June 29 2009 09:43 AM

In a normal business environment, Operational Excellence for most companies means leveraging Lean Six Sigma teams to optimize and control critical processes. In this strained economy, however, it means leveraging the intellect and efforts of every coworker to maximize output and efficiencies. As a result, the focus becomes fixed on saving money and resources so companies can more effectively serve customers while taking market share from the competition. 

Internal Innovation
Like many industry leaders, CDW Corporation a leading provider of technology solutions for business, government and education, built an Operational Excellence team that focused on large process improvement projects that leveraged best practices from Lean and Six Sigma. Those projects, however, often took months to deliver sustainable results. In late 2007, at a quarterly CDW executive offsite strategy session we realized we had an opportunity to more effectively leverage the ideas and energy of every coworker to improve our processes. This realization gained traction internally and, as a result, was identified as one of the five corporate priorities for the following year. The first step in the process was setting up a cross-functional steering committee of CDW leaders to guide the way. With Mike Grisamore, Director of Customer Experience and Operational Excellence, and Rafi Sahakian, Sr. Manager of Operational Excellence, leading the charge, CDW's "Get S.M.A.R.T.•bCrLf initiative was born. 

Launched in February 2008, "Get S.M.A.R.T.•bCrLf — which stands for Save Money and Resources Today — was supported by an internal marketing program and coworker contests which resulted in the submission of over 400 ideas to the Get S.M.A.R.T. steering committee. Coworkers embraced the program and the potential to help CDW improve processes. Coworker ideas came in through online surveys, team huddles, suggestion boxes and larger department brainstorming sessions. The ideas were prioritized and projects were initiated across every area of the business. Some projects were as simple as ways to minimize printing which saved CDW thousands of dollars a year in supplies. Others impacted productivity and had soft cost implications, like cleaning up duplicate customer accounts in our database to improve sales prospecting. Some ideas had hard dollar impacts such as making a change in a freight insurance plan that saved CDW millions in the first year alone.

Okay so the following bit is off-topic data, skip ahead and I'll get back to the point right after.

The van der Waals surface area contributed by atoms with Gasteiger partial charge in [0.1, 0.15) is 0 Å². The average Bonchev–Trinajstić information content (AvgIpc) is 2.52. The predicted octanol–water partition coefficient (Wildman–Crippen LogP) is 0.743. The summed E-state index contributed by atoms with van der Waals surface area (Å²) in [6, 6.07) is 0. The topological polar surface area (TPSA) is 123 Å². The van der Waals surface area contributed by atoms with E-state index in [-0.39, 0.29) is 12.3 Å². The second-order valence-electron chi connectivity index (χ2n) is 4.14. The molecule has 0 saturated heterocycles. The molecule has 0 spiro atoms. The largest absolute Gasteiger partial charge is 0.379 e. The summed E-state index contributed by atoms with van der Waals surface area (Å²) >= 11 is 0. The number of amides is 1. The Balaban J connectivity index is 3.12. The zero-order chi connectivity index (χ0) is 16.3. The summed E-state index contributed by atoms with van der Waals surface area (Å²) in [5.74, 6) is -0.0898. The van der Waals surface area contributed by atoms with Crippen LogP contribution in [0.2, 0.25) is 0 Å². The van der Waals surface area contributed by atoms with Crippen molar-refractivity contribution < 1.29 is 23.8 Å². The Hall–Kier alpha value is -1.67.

The Next Level of S.M.A.R.T
In late 2008 the economy was worsening and 2009 budgets were getting tighter. CDW, like many companies, began shifting resources toward the strategic initiatives that would help us grow sales and take market share within the next six to 12 months. The Operational Excellence team saw this as a great opportunity to take the Get S.M.A.R.T. initiative to the next level. Working with the Learning and Development department, the Get S.M.A.R.T. concept was built out to include training that would certify coworkers across the business in the use of tools and techniques for process re-engineering and new process design. The program would take a group of coworkers and provide them with eight hours worth of training and weekly coaching from an Operational Excellence Manager to improve a process in their own area in six weeks and gain the knowledge to fix future problems without outside assistance. 

Leveraging the skill sets of the Operational Excellence managers, new S.M.A.R.T. Teams were created to tackle tougher issues across the business in real-time. To accomplish this, the Operational Excellence managers worked together to quickly evolve the pilot program and make it more scalable. Each Operational Excellence manager is now tasked with leading S.M.A.R.T. projects teams in every area across the business. The teams are still leveraging creative ideas and the energy of our coworkers while adding more rigors to the analysis and measurement of cost savings or productivity improvements. With this new focus, the teams have been able to further reduce the project cycle times to three to five weeks from the original six, and have improved the knowledge transfer to the team members. Many of the early completed projects are already seeing reduction in process cycle times of over fifty percent, significant productivity improvements and cost saving opportunities from thousands of dollars to millions of dollars. 

Doug Eckrote is Senior Vice President of Operations, and executive committee member of CDW, a leading provider of technology products and services for business, government and education.